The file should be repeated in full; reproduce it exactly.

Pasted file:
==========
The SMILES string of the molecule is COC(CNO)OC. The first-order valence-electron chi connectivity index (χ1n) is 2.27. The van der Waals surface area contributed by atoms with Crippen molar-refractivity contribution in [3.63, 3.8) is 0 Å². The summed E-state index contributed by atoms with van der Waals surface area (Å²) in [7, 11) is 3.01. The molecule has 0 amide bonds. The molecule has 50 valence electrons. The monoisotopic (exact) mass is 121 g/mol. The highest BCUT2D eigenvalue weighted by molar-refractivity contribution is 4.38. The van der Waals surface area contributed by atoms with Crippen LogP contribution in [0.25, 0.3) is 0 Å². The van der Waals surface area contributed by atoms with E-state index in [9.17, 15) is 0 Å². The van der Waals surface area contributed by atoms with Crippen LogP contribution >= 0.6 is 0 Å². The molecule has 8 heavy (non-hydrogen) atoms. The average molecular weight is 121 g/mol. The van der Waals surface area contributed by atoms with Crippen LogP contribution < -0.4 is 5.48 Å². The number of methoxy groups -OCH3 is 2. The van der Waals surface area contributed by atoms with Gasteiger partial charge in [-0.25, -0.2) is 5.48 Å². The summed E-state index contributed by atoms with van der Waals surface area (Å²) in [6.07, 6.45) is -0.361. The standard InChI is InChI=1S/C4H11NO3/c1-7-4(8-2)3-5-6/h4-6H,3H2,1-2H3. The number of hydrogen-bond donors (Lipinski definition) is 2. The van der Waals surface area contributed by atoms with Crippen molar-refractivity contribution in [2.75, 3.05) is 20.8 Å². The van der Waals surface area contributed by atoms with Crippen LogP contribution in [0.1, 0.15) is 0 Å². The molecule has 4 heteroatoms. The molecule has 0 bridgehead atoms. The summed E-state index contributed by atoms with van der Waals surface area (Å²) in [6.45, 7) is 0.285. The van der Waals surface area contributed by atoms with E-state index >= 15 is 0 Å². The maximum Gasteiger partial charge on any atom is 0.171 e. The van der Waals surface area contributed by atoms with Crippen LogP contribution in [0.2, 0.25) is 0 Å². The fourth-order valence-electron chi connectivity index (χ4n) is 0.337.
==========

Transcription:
The SMILES string of the molecule is COC(CNO)OC. The first-order valence-electron chi connectivity index (χ1n) is 2.27. The van der Waals surface area contributed by atoms with Crippen molar-refractivity contribution in [3.63, 3.8) is 0 Å². The summed E-state index contributed by atoms with van der Waals surface area (Å²) in [7, 11) is 3.01. The molecule has 0 amide bonds. The molecule has 50 valence electrons. The monoisotopic (exact) mass is 121 g/mol. The highest BCUT2D eigenvalue weighted by molar-refractivity contribution is 4.38. The van der Waals surface area contributed by atoms with Crippen LogP contribution in [0.25, 0.3) is 0 Å². The van der Waals surface area contributed by atoms with E-state index in [9.17, 15) is 0 Å². The van der Waals surface area contributed by atoms with Crippen LogP contribution >= 0.6 is 0 Å². The molecule has 8 heavy (non-hydrogen) atoms. The average molecular weight is 121 g/mol. The van der Waals surface area contributed by atoms with Crippen LogP contribution < -0.4 is 5.48 Å². The number of methoxy groups -OCH3 is 2. The van der Waals surface area contributed by atoms with Gasteiger partial charge in [-0.25, -0.2) is 5.48 Å². The summed E-state index contributed by atoms with van der Waals surface area (Å²) in [6.07, 6.45) is -0.361. The standard InChI is InChI=1S/C4H11NO3/c1-7-4(8-2)3-5-6/h4-6H,3H2,1-2H3. The number of hydrogen-bond donors (Lipinski definition) is 2. The van der Waals surface area contributed by atoms with Crippen molar-refractivity contribution in [2.75, 3.05) is 20.8 Å². The van der Waals surface area contributed by atoms with Crippen LogP contribution in [0.1, 0.15) is 0 Å². The molecule has 4 heteroatoms. The molecule has 0 bridgehead atoms. The summed E-state index contributed by atoms with van der Waals surface area (Å²) in [6.45, 7) is 0.285. The van der Waals surface area contributed by atoms with E-state index >= 15 is 0 Å². The maximum Gasteiger partial charge on any atom is 0.171 e. The van der Waals surface area contributed by atoms with Crippen LogP contribution in [0.2, 0.25) is 0 Å². The fourth-order valence-electron chi connectivity index (χ4n) is 0.337.